Barely two months out from the release of Pope Francis’ environmental encyclical, the first glimpses of its reach have begun to materialize.
Last week, an Associated Press-NORC Center for Public Affairs/Yale University poll -- conducted from July 17-19, a month after the June 18 publication of “Laudato Si’, on Care for Our Common Home” -- found that four-in-10 U.S. Catholics were aware of the encyclical, and of those, 23 percent had heard about it during Mass. Among all Americans, about one-third were aware of the pope’s ecology-themed letter, 11 percent of them hearing about it during a religious service.
A closer look at the survey revealed that figure doubled to 22 percent when only looking at those Americans who attended religious services in the month after the encyclical’s release. For U.S. Catholics, the figure jumped to 37 percent who heard their pastor or another speaker discuss Laudato Si’, or about three times more than other Christian denominations.
It’s those numbers that give hope to Dan Misleh, executive director of the Catholic Climate Covenant, that the encyclical’s message is spreading. His organization has been one of several in the U.S. that has worked to raise Laudato Si’ awareness and to encourage Catholics and all people to engage and reflect upon its teaching, both individually and as a global community.
Since the release, the Catholic Climate Covenant has partnered with several dioceses to highlight various aspects of the encyclical and ways the church and individuals can, and are, making decisions for the good of a common home. Misleh spoke with NCR on Monday, a day before he participated in the latest Laudato Si’ event, held in the Richmond, Va., diocese and looking at rising tides and national security in light of climate change.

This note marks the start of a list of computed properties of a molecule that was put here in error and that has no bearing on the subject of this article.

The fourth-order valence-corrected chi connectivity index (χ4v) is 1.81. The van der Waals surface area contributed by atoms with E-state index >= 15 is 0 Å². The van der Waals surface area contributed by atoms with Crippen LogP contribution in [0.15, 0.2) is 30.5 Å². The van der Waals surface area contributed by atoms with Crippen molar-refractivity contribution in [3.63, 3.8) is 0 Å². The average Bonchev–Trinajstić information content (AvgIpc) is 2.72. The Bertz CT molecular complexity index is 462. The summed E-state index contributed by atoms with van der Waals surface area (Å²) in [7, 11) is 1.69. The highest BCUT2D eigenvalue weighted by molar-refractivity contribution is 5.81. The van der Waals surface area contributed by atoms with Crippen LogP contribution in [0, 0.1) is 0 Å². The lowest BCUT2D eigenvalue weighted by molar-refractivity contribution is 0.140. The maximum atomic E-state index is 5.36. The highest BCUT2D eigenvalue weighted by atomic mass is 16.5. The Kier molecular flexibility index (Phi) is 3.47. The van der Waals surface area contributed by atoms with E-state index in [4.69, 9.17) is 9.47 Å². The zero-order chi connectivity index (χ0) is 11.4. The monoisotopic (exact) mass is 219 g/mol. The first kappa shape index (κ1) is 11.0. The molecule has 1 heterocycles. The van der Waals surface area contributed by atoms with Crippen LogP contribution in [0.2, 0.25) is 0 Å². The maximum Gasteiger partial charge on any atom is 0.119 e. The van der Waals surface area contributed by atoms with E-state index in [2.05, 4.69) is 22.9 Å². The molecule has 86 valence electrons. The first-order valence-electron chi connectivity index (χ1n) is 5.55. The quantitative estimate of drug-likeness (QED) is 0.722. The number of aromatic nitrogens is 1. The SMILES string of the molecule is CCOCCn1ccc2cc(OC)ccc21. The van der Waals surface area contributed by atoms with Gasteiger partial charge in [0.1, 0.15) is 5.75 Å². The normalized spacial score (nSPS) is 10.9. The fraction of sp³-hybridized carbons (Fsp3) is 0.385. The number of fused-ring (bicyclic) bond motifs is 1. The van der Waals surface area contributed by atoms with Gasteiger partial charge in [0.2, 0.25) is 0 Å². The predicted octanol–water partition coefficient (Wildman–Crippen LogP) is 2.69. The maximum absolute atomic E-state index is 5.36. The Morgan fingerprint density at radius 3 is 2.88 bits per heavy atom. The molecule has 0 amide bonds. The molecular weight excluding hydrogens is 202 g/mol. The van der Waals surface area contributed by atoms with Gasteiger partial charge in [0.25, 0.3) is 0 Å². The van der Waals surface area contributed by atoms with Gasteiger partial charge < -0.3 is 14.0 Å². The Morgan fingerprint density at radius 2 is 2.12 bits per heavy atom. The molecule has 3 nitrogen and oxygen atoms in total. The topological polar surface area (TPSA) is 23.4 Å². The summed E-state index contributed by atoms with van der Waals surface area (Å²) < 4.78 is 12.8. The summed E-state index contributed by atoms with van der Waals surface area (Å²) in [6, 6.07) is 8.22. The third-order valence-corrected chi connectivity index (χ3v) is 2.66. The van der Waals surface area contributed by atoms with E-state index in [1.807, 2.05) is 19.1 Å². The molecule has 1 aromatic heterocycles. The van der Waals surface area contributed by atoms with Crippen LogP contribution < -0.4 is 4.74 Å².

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This interview was edited for clarity and length.
NCR: This encyclical was greeted with unprecedented buildup and a well-orchestrated rollout following its release. What is your assessment so far of its reception?
Misleh: I guess my take is that it’s been very well received. I mean, the AP poll makes it sound like there weren’t that many people who were aware of it. But when you parse the numbers a little bit more … the Catholic number is actually fairly high, it’s almost 40 percent. To me, that’s much better than I thought. So I think overall the rollout of the encyclical has been very well received in the U.S. and around the world.
You mentioned the AP poll, which some might view in a negative light. What leads to your optimism about the survey findings?